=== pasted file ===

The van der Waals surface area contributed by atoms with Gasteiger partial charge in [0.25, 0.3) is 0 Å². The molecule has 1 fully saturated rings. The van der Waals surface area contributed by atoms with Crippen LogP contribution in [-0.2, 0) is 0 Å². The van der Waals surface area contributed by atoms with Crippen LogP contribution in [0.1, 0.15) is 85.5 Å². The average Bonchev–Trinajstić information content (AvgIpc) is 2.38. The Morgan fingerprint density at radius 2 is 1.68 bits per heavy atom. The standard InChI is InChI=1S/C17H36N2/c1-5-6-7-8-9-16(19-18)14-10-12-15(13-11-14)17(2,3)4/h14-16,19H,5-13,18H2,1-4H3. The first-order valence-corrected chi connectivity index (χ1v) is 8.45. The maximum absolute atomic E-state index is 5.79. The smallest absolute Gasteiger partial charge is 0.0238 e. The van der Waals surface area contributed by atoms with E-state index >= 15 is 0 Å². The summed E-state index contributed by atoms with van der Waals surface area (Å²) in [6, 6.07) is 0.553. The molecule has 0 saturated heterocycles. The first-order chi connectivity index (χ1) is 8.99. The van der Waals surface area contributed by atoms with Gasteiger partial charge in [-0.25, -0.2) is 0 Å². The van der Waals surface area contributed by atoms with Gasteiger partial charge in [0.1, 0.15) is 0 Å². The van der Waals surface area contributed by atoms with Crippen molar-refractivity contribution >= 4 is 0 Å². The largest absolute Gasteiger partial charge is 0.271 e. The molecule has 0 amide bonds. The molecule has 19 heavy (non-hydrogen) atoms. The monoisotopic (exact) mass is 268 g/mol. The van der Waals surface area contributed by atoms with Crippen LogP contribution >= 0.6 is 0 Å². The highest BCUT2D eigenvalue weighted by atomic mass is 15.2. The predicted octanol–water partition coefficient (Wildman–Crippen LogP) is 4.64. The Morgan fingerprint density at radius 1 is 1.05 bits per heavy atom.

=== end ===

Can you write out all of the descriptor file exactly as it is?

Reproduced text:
The van der Waals surface area contributed by atoms with Gasteiger partial charge in [0.25, 0.3) is 0 Å². The molecule has 1 fully saturated rings. The van der Waals surface area contributed by atoms with Crippen LogP contribution in [-0.2, 0) is 0 Å². The van der Waals surface area contributed by atoms with Crippen LogP contribution in [0.1, 0.15) is 85.5 Å². The average Bonchev–Trinajstić information content (AvgIpc) is 2.38. The Morgan fingerprint density at radius 2 is 1.68 bits per heavy atom. The standard InChI is InChI=1S/C17H36N2/c1-5-6-7-8-9-16(19-18)14-10-12-15(13-11-14)17(2,3)4/h14-16,19H,5-13,18H2,1-4H3. The first-order valence-corrected chi connectivity index (χ1v) is 8.45. The maximum absolute atomic E-state index is 5.79. The smallest absolute Gasteiger partial charge is 0.0238 e. The van der Waals surface area contributed by atoms with E-state index >= 15 is 0 Å². The summed E-state index contributed by atoms with van der Waals surface area (Å²) in [6, 6.07) is 0.553. The molecule has 0 saturated heterocycles. The first-order chi connectivity index (χ1) is 8.99. The van der Waals surface area contributed by atoms with Gasteiger partial charge in [-0.25, -0.2) is 0 Å². The van der Waals surface area contributed by atoms with Gasteiger partial charge in [0.1, 0.15) is 0 Å². The van der Waals surface area contributed by atoms with Crippen molar-refractivity contribution >= 4 is 0 Å². The largest absolute Gasteiger partial charge is 0.271 e. The molecule has 0 amide bonds. The molecule has 19 heavy (non-hydrogen) atoms. The monoisotopic (exact) mass is 268 g/mol. The van der Waals surface area contributed by atoms with Crippen LogP contribution >= 0.6 is 0 Å². The highest BCUT2D eigenvalue weighted by atomic mass is 15.2. The predicted octanol–water partition coefficient (Wildman–Crippen LogP) is 4.64. The Morgan fingerprint density at radius 1 is 1.05 bits per heavy atom.